The United Nations announced on Wednesday that they were assembling a team to go to Syria on a “fact finding mission” to determine whether the Syrian Army or the rebels have acquired chemical weapons.
QUESTION: Do you have any update on the UN investigation in the United States role in providing assistance to the – this is on chemical weapons, sorry —
PATRICK VENTRELL, STATE DEPARTMENT DEPUTY SPOKESMAN: Yeah.
QUESTION: — the UN investigation and how the U.S. is going to aid that investigation?
MR. VENTRELL: So just to note that the Secretary General announced yesterday that he’s appointed a head of the UN fact-finding mission. He’s a diplomat from Sweden, I believe. So we’re pleased to see the UN is moving forward to work out the details, which demonstrates the importance the UN is placing on the investigation. As you know, Brad, we support an investigation that pursues any and all credible allegations into the possible use of chemical weapons in Syria. We demand the full cooperation of the Assad regime, in particular, as well as Syrian authorities throughout the country. So we want them to have full, unfettered access to all relevant individuals and locations. But —
QUESTION: What does any and all credible – I don’t think you guys have determined if any of them are credible or not, correct? Or have you?
MR. VENTRELL: Well, look, the point is that they need to be able to – there were competing claims that need to be —
QUESTION: So any allegations, not credible or not, because you – I don’t think the U.S. has said whether any of them – I think you dismissed all the regime ones as non-credible, but you haven’t said that the rebel claims were credible.
MR. VENTRELL: Well, it’s going to be up to the UN to determine –
MR. VENTRELL: — what they think is credible. They’ll have the technical expertise and they’ll go into the country. But the Assad regime can prove that its request for investigation is genuine by fully cooperating with the UN, by providing them with access and security, and allowing the Secretary General’s team to complete their work. Absolutely I think that’s critical.
QUESTION: And just on the U.S. support for that, are you sending personnel? Are you —
MR. VENTRELL: I’m not aware that – if we have U.S. technical – U.S. citizen technical experts on the team. I understand the team is being assembled now, so we often do have U.S. experts on various UN investigatory teams, but I’m not aware. We’d —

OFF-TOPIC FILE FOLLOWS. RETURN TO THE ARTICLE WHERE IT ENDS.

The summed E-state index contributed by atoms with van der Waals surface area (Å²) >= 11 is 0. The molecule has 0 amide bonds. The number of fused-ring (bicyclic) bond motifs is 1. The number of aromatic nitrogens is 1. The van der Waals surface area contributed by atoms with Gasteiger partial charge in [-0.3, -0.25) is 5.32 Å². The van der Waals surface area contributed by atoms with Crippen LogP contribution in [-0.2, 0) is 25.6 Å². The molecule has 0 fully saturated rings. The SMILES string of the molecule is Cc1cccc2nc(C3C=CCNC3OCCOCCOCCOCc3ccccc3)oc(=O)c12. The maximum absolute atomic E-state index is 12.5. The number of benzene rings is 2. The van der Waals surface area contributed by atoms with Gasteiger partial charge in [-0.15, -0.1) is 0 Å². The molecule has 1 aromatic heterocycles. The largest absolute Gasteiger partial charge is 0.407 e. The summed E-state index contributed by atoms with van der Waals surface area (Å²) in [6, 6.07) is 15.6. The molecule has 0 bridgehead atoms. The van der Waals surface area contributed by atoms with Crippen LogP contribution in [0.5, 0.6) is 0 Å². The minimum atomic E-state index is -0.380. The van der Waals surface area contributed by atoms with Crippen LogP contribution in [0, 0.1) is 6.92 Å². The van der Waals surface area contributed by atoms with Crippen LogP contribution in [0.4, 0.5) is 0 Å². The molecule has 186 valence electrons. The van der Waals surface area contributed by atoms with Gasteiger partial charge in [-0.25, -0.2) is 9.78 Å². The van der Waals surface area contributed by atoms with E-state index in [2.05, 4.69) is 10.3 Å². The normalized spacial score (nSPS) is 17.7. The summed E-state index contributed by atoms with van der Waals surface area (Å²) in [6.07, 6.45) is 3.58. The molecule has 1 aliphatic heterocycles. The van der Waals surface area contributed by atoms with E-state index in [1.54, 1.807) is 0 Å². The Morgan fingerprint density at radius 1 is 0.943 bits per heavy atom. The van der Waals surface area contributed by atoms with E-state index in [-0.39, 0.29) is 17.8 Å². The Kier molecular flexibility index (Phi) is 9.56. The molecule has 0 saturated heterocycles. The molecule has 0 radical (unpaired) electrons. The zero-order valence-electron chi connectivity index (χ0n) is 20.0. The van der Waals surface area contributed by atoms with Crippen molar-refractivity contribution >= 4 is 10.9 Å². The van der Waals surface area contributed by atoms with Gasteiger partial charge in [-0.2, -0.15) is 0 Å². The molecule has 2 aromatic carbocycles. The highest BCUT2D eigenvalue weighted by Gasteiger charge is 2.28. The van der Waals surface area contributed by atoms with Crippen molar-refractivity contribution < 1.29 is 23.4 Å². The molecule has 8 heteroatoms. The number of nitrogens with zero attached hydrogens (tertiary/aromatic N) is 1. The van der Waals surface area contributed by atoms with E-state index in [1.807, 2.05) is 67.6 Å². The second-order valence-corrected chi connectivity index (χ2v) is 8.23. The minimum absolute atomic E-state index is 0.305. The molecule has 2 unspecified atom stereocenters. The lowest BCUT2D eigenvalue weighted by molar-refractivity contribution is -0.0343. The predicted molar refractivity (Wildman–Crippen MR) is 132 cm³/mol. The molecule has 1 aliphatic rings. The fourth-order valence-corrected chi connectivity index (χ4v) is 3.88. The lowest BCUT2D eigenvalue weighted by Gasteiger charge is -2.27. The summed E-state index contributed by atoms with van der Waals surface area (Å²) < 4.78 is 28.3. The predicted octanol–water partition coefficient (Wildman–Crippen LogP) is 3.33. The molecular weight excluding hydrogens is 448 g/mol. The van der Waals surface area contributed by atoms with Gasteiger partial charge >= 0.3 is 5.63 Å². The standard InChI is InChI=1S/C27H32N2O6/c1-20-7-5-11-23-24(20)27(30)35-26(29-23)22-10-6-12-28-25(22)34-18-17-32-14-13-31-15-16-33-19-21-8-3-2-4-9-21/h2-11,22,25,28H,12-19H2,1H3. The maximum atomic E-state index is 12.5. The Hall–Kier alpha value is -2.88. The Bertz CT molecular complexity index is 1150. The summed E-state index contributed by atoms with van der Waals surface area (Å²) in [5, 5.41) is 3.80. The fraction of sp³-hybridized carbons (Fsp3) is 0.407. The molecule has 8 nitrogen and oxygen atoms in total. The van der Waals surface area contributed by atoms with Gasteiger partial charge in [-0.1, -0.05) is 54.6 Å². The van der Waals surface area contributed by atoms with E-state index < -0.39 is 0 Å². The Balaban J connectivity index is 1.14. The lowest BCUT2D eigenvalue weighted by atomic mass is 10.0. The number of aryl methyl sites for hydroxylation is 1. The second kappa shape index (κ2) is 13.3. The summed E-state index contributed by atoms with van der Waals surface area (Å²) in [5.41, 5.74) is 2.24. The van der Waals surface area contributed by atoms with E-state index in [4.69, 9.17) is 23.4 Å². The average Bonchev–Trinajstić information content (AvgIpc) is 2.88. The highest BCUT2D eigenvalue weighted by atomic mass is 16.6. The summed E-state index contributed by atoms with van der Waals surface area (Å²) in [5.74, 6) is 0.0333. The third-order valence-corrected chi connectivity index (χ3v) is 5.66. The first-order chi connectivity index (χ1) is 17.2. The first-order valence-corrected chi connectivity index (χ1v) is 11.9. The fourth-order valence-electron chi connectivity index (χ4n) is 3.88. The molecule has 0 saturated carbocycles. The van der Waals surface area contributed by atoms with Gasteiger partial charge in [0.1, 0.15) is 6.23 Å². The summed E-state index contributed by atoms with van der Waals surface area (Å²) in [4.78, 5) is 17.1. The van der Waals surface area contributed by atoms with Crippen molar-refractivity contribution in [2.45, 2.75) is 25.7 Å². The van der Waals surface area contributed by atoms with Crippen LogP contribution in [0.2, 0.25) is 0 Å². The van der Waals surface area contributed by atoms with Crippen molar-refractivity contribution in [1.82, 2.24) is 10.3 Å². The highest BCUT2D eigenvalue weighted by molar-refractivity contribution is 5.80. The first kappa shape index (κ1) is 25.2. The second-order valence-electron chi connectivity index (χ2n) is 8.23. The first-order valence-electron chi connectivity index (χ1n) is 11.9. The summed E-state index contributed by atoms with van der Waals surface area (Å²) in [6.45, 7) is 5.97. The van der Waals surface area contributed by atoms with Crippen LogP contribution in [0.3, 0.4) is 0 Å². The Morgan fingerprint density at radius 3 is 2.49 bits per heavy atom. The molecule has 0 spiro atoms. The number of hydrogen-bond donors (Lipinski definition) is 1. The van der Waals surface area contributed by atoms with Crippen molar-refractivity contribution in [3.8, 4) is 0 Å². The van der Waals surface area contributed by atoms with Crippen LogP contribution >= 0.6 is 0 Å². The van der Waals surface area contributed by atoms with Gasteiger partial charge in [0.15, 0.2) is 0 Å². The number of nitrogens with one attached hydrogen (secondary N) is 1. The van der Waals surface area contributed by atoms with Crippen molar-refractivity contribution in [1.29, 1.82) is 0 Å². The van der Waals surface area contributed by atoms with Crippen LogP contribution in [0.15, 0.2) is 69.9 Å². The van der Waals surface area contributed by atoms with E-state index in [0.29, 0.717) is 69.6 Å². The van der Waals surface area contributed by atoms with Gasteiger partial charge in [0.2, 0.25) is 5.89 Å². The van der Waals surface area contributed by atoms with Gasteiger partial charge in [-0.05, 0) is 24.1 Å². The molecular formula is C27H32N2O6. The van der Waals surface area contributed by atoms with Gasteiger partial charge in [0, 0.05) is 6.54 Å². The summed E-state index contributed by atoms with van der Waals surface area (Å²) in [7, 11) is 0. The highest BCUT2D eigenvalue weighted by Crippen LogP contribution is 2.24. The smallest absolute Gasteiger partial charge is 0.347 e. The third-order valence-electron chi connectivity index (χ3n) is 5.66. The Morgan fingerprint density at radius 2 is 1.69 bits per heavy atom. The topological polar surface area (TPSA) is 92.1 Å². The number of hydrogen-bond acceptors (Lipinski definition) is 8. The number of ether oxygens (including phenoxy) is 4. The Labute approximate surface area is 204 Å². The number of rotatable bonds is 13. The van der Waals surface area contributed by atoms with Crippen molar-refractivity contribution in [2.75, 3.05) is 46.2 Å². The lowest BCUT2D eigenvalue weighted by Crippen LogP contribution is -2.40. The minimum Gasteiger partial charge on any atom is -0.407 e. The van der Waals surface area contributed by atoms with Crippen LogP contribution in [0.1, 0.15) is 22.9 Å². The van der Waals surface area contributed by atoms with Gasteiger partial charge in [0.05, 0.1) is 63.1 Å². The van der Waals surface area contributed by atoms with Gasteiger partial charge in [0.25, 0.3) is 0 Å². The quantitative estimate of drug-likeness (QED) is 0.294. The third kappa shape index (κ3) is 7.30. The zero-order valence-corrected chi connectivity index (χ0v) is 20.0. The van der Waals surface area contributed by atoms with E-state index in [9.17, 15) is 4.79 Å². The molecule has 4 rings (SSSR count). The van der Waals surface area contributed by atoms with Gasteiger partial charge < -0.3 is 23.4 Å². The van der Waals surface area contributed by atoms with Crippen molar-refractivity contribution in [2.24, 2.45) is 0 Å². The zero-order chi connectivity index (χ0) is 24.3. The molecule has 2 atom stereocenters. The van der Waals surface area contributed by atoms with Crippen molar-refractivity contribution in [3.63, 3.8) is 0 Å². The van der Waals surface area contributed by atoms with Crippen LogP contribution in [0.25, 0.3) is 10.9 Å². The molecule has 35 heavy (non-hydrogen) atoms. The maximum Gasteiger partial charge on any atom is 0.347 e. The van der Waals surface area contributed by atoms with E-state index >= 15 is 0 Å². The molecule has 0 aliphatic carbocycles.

QUESTION: Is that something you would support, considering —
MR. VENTRELL: I mean —
QUESTION: I mean, I would figure there’s quite a wealth of technical expertise in this country.
MR. VENTRELL: On – look, on a range of different UN investigations, we routinely offer U.S. experts, private citizens who are U.S. citizens, to provide expertise. I’m not aware in this particular case if we have somebody on the team or —
QUESTION: Are you offering?
MR. VENTRELL: It sounds like it’s being worked out today. So —
QUESTION: Are you offering that though?
MR. VENTRELL: I’m not aware, Brad. I would have to refer that to our U.S. mission at the UN, who’s interacting with the UN on this today.
QUESTION: Patrick, the Russians complained that not including them as part of the investigation team points to some sort of dubious evidence in this case. Do you have any comment on what they said?
MR. VENTRELL: I mean, really I refer you to the UN there. They’re working out the composition of the team and —
QUESTION: Do you think that countries like experts from Russia and maybe the United States ought to be involved?
MR. VENTRELL: I mean, look, there are a number of different countries that offer experts in any UN investigation. That’s a routine and normal thing that happens. I don’t know whether the Russians have particular experts they’re trying to get on this investigatory body, but that’s normal for a variety of countries to offer their experts, and the UN determines the best way forward.